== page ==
This year’s National Small Business Week will be held from April 30-May 6, 2017.
Every year since 1963, the President of the United States has issued a proclamation announcing National Small Business Week, which recognizes the critical contributions of America’s entrepreneurs and small business owners.
More than half of Americans either own or work for a small business, and they create about two out of every three new jobs in the U.S. each year.
Over the summer, SBA published a final rule and size policy statement elucidating what is included in “receipts” for purposes of a size calculation. While SBA made clear that “all income” is to be included in receipts, it also clarified an important receipts exclusion for small businesses.
Specifically, SBA amended 13 C.F.R. § 121.104 to clarify that receipts “include all income,” and the only exclusions from income are the ones specifically listed in paragraph (a) of that regulation. Small Business Government Contracting and National Defense Authorization Act of 2013 Amendments, 81 Fed. Reg. 34,243, 34,253 (May 31, 2016). This clarification was motivated by apparent confusion among contractors: “It was always SBA’s intent to include all income, except for the listed exclusions; however, SBA has found that some business concerns misinterpreted the current definition of receipts to exclude passive income.” The amended regulation states: “Receipts means all revenue in whatever form received or accrued from whatever source, including from the sales of products or services, interest, dividends, rents, royalties, fees, or commissions, reduced by returns and allowances.” 13 C.F.R. § 121.104(a) (emphasis added).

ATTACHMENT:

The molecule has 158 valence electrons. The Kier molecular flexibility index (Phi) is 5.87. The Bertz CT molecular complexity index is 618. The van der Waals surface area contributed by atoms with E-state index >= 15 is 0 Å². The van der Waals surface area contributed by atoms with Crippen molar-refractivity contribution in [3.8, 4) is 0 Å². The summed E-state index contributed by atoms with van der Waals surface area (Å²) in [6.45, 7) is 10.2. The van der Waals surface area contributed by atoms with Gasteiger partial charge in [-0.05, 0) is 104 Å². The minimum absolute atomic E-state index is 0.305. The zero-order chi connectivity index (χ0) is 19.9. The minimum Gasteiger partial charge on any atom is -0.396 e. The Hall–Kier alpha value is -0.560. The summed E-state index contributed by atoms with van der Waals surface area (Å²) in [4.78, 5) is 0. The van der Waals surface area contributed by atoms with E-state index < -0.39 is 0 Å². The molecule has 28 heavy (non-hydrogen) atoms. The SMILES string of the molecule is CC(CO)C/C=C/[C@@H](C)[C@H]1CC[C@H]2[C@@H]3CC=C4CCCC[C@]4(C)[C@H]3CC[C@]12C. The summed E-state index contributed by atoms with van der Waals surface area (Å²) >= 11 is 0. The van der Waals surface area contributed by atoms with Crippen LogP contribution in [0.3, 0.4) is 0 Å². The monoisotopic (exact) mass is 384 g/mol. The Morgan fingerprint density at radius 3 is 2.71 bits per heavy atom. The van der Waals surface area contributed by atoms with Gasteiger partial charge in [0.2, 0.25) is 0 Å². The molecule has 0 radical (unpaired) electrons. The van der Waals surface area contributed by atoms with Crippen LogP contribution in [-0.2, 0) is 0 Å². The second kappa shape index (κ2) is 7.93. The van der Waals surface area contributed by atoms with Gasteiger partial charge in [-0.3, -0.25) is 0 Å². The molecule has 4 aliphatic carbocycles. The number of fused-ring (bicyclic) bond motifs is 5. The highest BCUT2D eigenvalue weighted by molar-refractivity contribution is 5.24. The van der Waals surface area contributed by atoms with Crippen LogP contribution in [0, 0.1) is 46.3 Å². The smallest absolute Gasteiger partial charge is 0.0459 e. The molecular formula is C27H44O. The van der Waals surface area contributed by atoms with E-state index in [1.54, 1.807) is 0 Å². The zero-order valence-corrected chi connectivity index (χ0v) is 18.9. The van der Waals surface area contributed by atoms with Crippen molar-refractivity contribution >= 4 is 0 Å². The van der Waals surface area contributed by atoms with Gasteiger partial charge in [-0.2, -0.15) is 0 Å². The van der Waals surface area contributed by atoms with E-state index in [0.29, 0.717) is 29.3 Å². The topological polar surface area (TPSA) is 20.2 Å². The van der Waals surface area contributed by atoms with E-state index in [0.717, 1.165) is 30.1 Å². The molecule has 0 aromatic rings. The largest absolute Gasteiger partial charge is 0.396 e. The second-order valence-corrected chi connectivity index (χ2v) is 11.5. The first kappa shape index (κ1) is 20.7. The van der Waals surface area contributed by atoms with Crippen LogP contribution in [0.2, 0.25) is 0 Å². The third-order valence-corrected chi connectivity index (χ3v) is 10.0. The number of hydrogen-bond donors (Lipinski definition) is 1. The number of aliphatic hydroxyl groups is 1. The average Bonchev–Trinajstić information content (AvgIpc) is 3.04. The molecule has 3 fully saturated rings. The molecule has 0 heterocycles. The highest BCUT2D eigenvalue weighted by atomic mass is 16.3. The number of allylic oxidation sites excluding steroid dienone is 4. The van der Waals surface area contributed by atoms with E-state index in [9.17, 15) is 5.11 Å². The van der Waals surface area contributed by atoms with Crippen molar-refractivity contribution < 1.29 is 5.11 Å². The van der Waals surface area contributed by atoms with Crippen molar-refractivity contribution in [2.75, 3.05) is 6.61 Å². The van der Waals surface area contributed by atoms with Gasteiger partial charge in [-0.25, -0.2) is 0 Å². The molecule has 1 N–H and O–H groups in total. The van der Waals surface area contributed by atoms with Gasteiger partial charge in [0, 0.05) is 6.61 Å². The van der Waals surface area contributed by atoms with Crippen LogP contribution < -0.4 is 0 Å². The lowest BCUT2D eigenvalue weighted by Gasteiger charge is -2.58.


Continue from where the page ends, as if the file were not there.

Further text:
The four discrete exclusions from receipts that the regulation provides are:
On July 25, 2016, SBA published the eagerly anticipated Final Rule establishing a government-wide mentor-protégé program for all small business concerns. While there are a few departures from the details outlined in the Proposed Rule released nearly a year and half ago, the Final Rule generally adheres to the plan outlined in the Proposed Rule, which was modeled on the existing 8(a) mentor-protégé program. The Final Rule also contains changes in other areas of SBA’s regulations, such as the rules applying to the 8(a) and HUBZone programs.
The Final Rule becomes effective on August 24, 2016. In order to help you understand how the final rule changes the existing regulations, we have prepared a chart of the major regulatory changes announced in the new rule. Click here if you would like to download this entire report with the chart.
While the Final Rule does not specify the date on which SBA will start accepting applications for the new small business mentor-protégé program, SBA officials have signaled that it will begin accepting applications on October 1, 2016.
By Jon Williams, PilieroMazza